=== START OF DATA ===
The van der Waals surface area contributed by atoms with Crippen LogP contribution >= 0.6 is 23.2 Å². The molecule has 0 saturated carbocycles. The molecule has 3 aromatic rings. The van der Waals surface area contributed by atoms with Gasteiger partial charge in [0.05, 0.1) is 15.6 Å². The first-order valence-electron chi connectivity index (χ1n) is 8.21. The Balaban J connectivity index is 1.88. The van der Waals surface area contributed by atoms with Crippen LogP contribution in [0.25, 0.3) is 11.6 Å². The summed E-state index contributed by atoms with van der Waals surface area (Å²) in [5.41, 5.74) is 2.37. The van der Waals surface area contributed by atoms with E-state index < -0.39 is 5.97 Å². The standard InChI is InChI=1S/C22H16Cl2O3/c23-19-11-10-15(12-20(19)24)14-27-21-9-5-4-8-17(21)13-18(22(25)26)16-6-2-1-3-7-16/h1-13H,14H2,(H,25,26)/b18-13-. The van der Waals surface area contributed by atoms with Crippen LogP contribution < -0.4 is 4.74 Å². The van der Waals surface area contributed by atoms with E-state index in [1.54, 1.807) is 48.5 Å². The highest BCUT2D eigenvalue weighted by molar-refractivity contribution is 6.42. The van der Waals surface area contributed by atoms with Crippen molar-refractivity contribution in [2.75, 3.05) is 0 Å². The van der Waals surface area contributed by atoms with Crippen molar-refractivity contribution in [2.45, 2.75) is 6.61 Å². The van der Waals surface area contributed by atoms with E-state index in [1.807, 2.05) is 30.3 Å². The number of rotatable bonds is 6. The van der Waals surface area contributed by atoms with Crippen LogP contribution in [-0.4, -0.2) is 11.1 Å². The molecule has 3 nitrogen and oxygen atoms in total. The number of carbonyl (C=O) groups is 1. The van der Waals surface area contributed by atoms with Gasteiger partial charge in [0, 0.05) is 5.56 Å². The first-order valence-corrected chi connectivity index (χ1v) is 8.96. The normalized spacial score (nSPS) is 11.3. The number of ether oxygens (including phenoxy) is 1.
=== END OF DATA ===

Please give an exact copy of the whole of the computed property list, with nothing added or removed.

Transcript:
The van der Waals surface area contributed by atoms with Crippen LogP contribution >= 0.6 is 23.2 Å². The molecule has 0 saturated carbocycles. The molecule has 3 aromatic rings. The van der Waals surface area contributed by atoms with Gasteiger partial charge in [0.05, 0.1) is 15.6 Å². The first-order valence-electron chi connectivity index (χ1n) is 8.21. The Balaban J connectivity index is 1.88. The van der Waals surface area contributed by atoms with Crippen LogP contribution in [0.25, 0.3) is 11.6 Å². The summed E-state index contributed by atoms with van der Waals surface area (Å²) in [5.41, 5.74) is 2.37. The van der Waals surface area contributed by atoms with E-state index < -0.39 is 5.97 Å². The standard InChI is InChI=1S/C22H16Cl2O3/c23-19-11-10-15(12-20(19)24)14-27-21-9-5-4-8-17(21)13-18(22(25)26)16-6-2-1-3-7-16/h1-13H,14H2,(H,25,26)/b18-13-. The van der Waals surface area contributed by atoms with Crippen LogP contribution < -0.4 is 4.74 Å². The van der Waals surface area contributed by atoms with E-state index in [1.54, 1.807) is 48.5 Å². The highest BCUT2D eigenvalue weighted by molar-refractivity contribution is 6.42. The van der Waals surface area contributed by atoms with Crippen molar-refractivity contribution in [2.75, 3.05) is 0 Å². The van der Waals surface area contributed by atoms with Crippen molar-refractivity contribution in [2.45, 2.75) is 6.61 Å². The van der Waals surface area contributed by atoms with E-state index in [1.807, 2.05) is 30.3 Å². The number of rotatable bonds is 6. The van der Waals surface area contributed by atoms with Crippen LogP contribution in [-0.4, -0.2) is 11.1 Å². The molecule has 3 nitrogen and oxygen atoms in total. The number of carbonyl (C=O) groups is 1. The van der Waals surface area contributed by atoms with Gasteiger partial charge in [0, 0.05) is 5.56 Å². The first-order valence-corrected chi connectivity index (χ1v) is 8.96. The normalized spacial score (nSPS) is 11.3. The number of ether oxygens (including phenoxy) is 1.